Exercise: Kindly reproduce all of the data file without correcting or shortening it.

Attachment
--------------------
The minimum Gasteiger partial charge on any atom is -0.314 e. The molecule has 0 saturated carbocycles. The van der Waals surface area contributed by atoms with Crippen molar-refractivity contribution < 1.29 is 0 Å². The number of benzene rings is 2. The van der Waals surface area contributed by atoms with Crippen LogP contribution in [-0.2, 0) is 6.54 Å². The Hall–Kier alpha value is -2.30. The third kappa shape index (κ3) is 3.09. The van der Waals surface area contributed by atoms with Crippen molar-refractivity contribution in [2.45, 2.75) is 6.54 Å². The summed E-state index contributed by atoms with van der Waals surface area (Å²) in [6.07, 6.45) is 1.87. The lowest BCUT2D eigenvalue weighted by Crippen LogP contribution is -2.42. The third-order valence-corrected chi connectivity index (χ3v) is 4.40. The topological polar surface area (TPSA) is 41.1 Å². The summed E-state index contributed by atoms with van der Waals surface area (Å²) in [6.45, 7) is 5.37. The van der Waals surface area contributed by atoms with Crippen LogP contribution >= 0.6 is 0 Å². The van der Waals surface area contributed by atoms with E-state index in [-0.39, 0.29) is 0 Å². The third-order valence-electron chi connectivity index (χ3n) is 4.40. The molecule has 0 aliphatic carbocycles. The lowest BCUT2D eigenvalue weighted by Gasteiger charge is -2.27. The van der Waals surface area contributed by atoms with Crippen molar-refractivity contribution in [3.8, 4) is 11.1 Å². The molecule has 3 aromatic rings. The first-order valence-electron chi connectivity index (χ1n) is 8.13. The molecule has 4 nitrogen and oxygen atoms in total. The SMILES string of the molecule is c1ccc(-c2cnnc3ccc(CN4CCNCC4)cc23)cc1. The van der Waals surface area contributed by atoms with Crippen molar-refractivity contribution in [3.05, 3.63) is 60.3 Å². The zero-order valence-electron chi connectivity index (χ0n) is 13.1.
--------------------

The minimum Gasteiger partial charge on any atom is -0.314 e. The molecule has 0 saturated carbocycles. The van der Waals surface area contributed by atoms with Crippen molar-refractivity contribution < 1.29 is 0 Å². The number of benzene rings is 2. The van der Waals surface area contributed by atoms with Crippen LogP contribution in [-0.2, 0) is 6.54 Å². The Hall–Kier alpha value is -2.30. The third kappa shape index (κ3) is 3.09. The van der Waals surface area contributed by atoms with Crippen molar-refractivity contribution in [2.45, 2.75) is 6.54 Å². The summed E-state index contributed by atoms with van der Waals surface area (Å²) in [6.07, 6.45) is 1.87. The lowest BCUT2D eigenvalue weighted by Crippen LogP contribution is -2.42. The third-order valence-corrected chi connectivity index (χ3v) is 4.40. The topological polar surface area (TPSA) is 41.1 Å². The summed E-state index contributed by atoms with van der Waals surface area (Å²) in [6.45, 7) is 5.37. The van der Waals surface area contributed by atoms with Crippen LogP contribution >= 0.6 is 0 Å². The van der Waals surface area contributed by atoms with E-state index in [-0.39, 0.29) is 0 Å². The third-order valence-electron chi connectivity index (χ3n) is 4.40. The molecule has 0 aliphatic carbocycles. The lowest BCUT2D eigenvalue weighted by Gasteiger charge is -2.27. The van der Waals surface area contributed by atoms with Crippen molar-refractivity contribution in [3.8, 4) is 11.1 Å². The molecule has 3 aromatic rings. The first-order valence-electron chi connectivity index (χ1n) is 8.13. The molecule has 4 nitrogen and oxygen atoms in total. The SMILES string of the molecule is c1ccc(-c2cnnc3ccc(CN4CCNCC4)cc23)cc1. The van der Waals surface area contributed by atoms with Crippen molar-refractivity contribution in [3.05, 3.63) is 60.3 Å². The zero-order valence-electron chi connectivity index (χ0n) is 13.1.